Down’s syndrome

Down’s syndrome, also known as Trisomy 21, is a genetic disorder which affects around 1 in 1000 children. Each person has 46 chromosomes which are divided into 23 pairs. Each male sperm has 23 chromosomes and each female egg the same, therefore when conception occurs and the sperm fertilises the egg cell, a new being is formed with a full arrangement of chromosomes. Sometimes errors occur thus causing what is known as chromosomal deformities. Down’s syndrome is one of these. During conception, instead of one chromosome 21 from the father (male) and one chromosome 21 from the mother (female) which are combined, a third chromosome 21 combines thus reproducing in each cell of the child’s body and causing an over expression of the genes.

What causes Down’s syndrome?

Until now we don’t know what exactly causes a third chromosome to appear. It can either come from the mother or the father. There is a definite connection to older mothers. However, most children born with Down’s syndrome are born by mothers aged under 35, simply because younger mothers tend to have more children. What we do know is that nobody should be blamed. Nothing that happens before or during pregnancy can cause Down’s syndrome. It is present in all nations, social classes and in all countries all over the world. It can happen to each one of us.

Are there different types of Down’s syndrome?

There are three important types of Down’s syndrome. Your child most probably has Trisomy 21 that is the presence of added genetic material in the extra set of chromosome 21 (3 copies of chromosome 21 instead of 2). Approximately, 95% of people who have Down’s syndrome have Trisomy 21. Approximately, 4% have Translocation Down’s syndrome, in which the extra chromosome 21 is present but attached to a different chromosome in the egg or sperm. Approximately, 1% have Mosaic Down’s syndrome, where some cells have three copies of chromosome 21 and some cells have the usual pair.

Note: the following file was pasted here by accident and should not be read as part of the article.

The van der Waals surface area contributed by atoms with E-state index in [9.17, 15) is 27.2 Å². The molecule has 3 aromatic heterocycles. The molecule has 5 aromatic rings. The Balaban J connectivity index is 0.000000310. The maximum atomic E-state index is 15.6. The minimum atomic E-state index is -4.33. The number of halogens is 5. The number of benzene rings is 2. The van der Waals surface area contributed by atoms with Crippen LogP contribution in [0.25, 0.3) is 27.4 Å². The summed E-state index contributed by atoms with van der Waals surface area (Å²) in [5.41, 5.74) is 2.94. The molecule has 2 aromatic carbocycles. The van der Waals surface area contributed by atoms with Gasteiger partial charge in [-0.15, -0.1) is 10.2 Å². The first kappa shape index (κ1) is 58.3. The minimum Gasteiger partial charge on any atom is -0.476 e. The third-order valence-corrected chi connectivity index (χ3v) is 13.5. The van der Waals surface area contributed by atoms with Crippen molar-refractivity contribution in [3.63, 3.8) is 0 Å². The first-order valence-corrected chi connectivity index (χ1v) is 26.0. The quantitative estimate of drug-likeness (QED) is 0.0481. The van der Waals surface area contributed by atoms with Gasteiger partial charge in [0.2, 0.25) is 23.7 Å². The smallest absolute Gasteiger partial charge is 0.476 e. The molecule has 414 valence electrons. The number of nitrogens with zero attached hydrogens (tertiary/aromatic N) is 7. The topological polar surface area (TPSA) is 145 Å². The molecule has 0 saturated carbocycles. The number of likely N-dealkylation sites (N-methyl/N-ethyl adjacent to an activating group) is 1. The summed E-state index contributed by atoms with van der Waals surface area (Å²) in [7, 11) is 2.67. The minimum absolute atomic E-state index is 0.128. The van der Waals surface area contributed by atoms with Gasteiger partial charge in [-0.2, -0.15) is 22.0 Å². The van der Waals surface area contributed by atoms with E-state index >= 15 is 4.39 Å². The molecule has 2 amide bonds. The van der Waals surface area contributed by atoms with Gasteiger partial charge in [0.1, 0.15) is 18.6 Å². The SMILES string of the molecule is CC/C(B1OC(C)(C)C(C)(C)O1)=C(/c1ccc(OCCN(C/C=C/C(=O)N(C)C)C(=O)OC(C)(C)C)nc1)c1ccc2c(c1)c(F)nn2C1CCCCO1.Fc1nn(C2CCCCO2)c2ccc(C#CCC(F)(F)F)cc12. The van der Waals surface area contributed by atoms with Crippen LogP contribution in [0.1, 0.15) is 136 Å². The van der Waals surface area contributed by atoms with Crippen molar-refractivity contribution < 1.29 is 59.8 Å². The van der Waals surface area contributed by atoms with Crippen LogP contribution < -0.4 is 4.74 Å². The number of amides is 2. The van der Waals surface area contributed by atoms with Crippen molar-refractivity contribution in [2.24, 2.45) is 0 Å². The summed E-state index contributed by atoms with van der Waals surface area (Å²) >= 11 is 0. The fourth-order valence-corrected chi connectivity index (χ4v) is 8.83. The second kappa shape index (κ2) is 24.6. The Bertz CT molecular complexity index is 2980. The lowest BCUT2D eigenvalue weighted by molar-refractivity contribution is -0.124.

What are the characteristics of Down’s syndrome?

Children who are born with Down’s syndrome have certain physical characteristics which vary. Not all children with Down’s syndrome have the same characteristics. Your child may have poorer muscle tone and joint laxity than other children, but this will improve as they age. They may have lower weight than the average birth weight however gain weight at a lower rate than other children (if you are worried about the weight of your child, you can find special weight and growth charts from the Down’s Syndrome Association, www.downs-syndrome.org.uk)

Children with Down’s syndrome often have eyes that slant upwards. Their eyelids may have additional skin folds which appear to exceed an incline (oblique eye fissures on the inner corner of the eyes) but this does not have an impact on their vision. The back of the child’s head may be flatter than usual. Finally, many children with Down’s syndrome have one single crease that goes straight across the palm of their hand. Doctors often search for this crease as a sign that it is a child suffering from Down’s syndrome. It is noteworthy however that some children who don’t have Down’s syndrome also have a similar crease. Children with Down’s syndrome all have a degree of learning difficulty, but this differs greatly from child to child and it is impossible to calculate this degree from birth. Children with Down’s syndrome develop at a slower and more limited rate, but like all children, they will be in a position where they can walk, talk, cycle, read and write.